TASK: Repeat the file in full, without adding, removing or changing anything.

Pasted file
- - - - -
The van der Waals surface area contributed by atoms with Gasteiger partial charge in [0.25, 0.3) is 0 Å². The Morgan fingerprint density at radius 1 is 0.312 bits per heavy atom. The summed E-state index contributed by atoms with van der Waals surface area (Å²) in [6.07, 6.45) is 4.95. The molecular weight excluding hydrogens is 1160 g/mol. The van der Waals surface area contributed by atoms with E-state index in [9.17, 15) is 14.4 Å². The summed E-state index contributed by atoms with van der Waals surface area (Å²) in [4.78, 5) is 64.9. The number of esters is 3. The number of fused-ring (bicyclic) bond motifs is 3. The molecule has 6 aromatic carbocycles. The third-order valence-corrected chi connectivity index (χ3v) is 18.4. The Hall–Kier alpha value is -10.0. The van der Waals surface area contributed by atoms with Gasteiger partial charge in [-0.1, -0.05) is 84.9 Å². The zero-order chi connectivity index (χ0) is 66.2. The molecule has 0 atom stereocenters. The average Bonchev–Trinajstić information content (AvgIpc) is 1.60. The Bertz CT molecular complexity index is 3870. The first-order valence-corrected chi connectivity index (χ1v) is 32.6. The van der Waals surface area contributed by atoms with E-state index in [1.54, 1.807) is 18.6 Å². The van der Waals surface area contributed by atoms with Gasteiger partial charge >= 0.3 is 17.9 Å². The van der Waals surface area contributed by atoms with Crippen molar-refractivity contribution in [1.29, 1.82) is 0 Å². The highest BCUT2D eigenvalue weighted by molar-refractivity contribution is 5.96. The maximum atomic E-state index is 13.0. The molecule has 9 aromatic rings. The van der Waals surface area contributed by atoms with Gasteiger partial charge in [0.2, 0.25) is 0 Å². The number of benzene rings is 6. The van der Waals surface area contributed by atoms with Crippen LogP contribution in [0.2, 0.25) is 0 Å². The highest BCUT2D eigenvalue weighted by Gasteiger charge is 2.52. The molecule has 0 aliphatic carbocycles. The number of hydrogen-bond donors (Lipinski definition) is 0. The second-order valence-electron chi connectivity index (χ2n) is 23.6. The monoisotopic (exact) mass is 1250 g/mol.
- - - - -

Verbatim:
The van der Waals surface area contributed by atoms with Gasteiger partial charge in [0.25, 0.3) is 0 Å². The Morgan fingerprint density at radius 1 is 0.312 bits per heavy atom. The summed E-state index contributed by atoms with van der Waals surface area (Å²) in [6.07, 6.45) is 4.95. The molecular weight excluding hydrogens is 1160 g/mol. The van der Waals surface area contributed by atoms with E-state index in [9.17, 15) is 14.4 Å². The summed E-state index contributed by atoms with van der Waals surface area (Å²) in [4.78, 5) is 64.9. The number of esters is 3. The number of fused-ring (bicyclic) bond motifs is 3. The molecule has 6 aromatic carbocycles. The third-order valence-corrected chi connectivity index (χ3v) is 18.4. The Hall–Kier alpha value is -10.0. The van der Waals surface area contributed by atoms with Gasteiger partial charge in [-0.1, -0.05) is 84.9 Å². The zero-order chi connectivity index (χ0) is 66.2. The molecule has 0 atom stereocenters. The average Bonchev–Trinajstić information content (AvgIpc) is 1.60. The Bertz CT molecular complexity index is 3870. The first-order valence-corrected chi connectivity index (χ1v) is 32.6. The van der Waals surface area contributed by atoms with E-state index in [1.54, 1.807) is 18.6 Å². The van der Waals surface area contributed by atoms with Gasteiger partial charge >= 0.3 is 17.9 Å². The van der Waals surface area contributed by atoms with Crippen molar-refractivity contribution in [1.29, 1.82) is 0 Å². The highest BCUT2D eigenvalue weighted by molar-refractivity contribution is 5.96. The maximum atomic E-state index is 13.0. The molecule has 9 aromatic rings. The van der Waals surface area contributed by atoms with Gasteiger partial charge in [0.2, 0.25) is 0 Å². The number of benzene rings is 6. The van der Waals surface area contributed by atoms with Crippen LogP contribution in [0.2, 0.25) is 0 Å². The highest BCUT2D eigenvalue weighted by Gasteiger charge is 2.52. The molecule has 0 aliphatic carbocycles. The number of hydrogen-bond donors (Lipinski definition) is 0. The second-order valence-electron chi connectivity index (χ2n) is 23.6. The monoisotopic (exact) mass is 1250 g/mol.